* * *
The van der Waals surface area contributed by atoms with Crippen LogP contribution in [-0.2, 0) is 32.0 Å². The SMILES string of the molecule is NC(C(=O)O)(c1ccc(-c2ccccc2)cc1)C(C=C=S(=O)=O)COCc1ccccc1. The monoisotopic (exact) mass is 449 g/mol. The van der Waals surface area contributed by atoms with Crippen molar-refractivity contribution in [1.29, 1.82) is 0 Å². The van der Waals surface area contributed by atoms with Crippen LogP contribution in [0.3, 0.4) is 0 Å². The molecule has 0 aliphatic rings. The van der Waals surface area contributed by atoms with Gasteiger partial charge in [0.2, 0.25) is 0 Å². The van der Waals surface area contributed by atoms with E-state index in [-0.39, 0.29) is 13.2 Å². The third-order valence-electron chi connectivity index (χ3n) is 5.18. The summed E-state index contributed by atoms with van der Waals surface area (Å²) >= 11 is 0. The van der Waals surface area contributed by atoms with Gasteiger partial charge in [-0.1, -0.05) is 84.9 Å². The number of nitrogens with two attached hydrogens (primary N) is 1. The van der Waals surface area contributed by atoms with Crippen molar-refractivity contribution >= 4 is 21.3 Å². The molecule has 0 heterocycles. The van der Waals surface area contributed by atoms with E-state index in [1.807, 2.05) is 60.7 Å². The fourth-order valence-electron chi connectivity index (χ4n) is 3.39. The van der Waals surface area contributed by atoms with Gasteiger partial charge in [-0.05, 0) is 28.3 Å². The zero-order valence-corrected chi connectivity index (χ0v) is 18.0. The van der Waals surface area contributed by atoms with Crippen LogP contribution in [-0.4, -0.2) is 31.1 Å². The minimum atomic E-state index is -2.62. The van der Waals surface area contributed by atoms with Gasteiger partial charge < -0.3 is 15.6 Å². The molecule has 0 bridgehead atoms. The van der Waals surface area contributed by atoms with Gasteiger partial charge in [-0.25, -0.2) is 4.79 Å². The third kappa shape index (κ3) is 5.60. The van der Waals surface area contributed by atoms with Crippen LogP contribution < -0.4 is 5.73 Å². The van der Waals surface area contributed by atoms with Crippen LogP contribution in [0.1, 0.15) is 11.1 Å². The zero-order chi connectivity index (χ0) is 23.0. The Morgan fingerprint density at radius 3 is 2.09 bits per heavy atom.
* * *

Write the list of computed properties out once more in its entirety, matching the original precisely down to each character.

The van der Waals surface area contributed by atoms with Crippen LogP contribution in [-0.2, 0) is 32.0 Å². The SMILES string of the molecule is NC(C(=O)O)(c1ccc(-c2ccccc2)cc1)C(C=C=S(=O)=O)COCc1ccccc1. The monoisotopic (exact) mass is 449 g/mol. The van der Waals surface area contributed by atoms with Crippen molar-refractivity contribution in [1.29, 1.82) is 0 Å². The van der Waals surface area contributed by atoms with Crippen LogP contribution in [0.3, 0.4) is 0 Å². The molecule has 0 aliphatic rings. The van der Waals surface area contributed by atoms with Gasteiger partial charge in [0.2, 0.25) is 0 Å². The van der Waals surface area contributed by atoms with E-state index in [-0.39, 0.29) is 13.2 Å². The third-order valence-electron chi connectivity index (χ3n) is 5.18. The summed E-state index contributed by atoms with van der Waals surface area (Å²) >= 11 is 0. The van der Waals surface area contributed by atoms with Gasteiger partial charge in [-0.1, -0.05) is 84.9 Å². The number of nitrogens with two attached hydrogens (primary N) is 1. The van der Waals surface area contributed by atoms with Crippen molar-refractivity contribution >= 4 is 21.3 Å². The molecule has 0 heterocycles. The van der Waals surface area contributed by atoms with E-state index in [1.807, 2.05) is 60.7 Å². The fourth-order valence-electron chi connectivity index (χ4n) is 3.39. The van der Waals surface area contributed by atoms with Gasteiger partial charge in [-0.05, 0) is 28.3 Å². The zero-order valence-corrected chi connectivity index (χ0v) is 18.0. The van der Waals surface area contributed by atoms with Crippen LogP contribution in [-0.4, -0.2) is 31.1 Å². The minimum atomic E-state index is -2.62. The van der Waals surface area contributed by atoms with Gasteiger partial charge < -0.3 is 15.6 Å². The molecule has 0 bridgehead atoms. The van der Waals surface area contributed by atoms with Gasteiger partial charge in [-0.25, -0.2) is 4.79 Å². The third kappa shape index (κ3) is 5.60. The van der Waals surface area contributed by atoms with Crippen LogP contribution < -0.4 is 5.73 Å². The van der Waals surface area contributed by atoms with Crippen LogP contribution in [0.1, 0.15) is 11.1 Å². The zero-order chi connectivity index (χ0) is 23.0. The Morgan fingerprint density at radius 3 is 2.09 bits per heavy atom.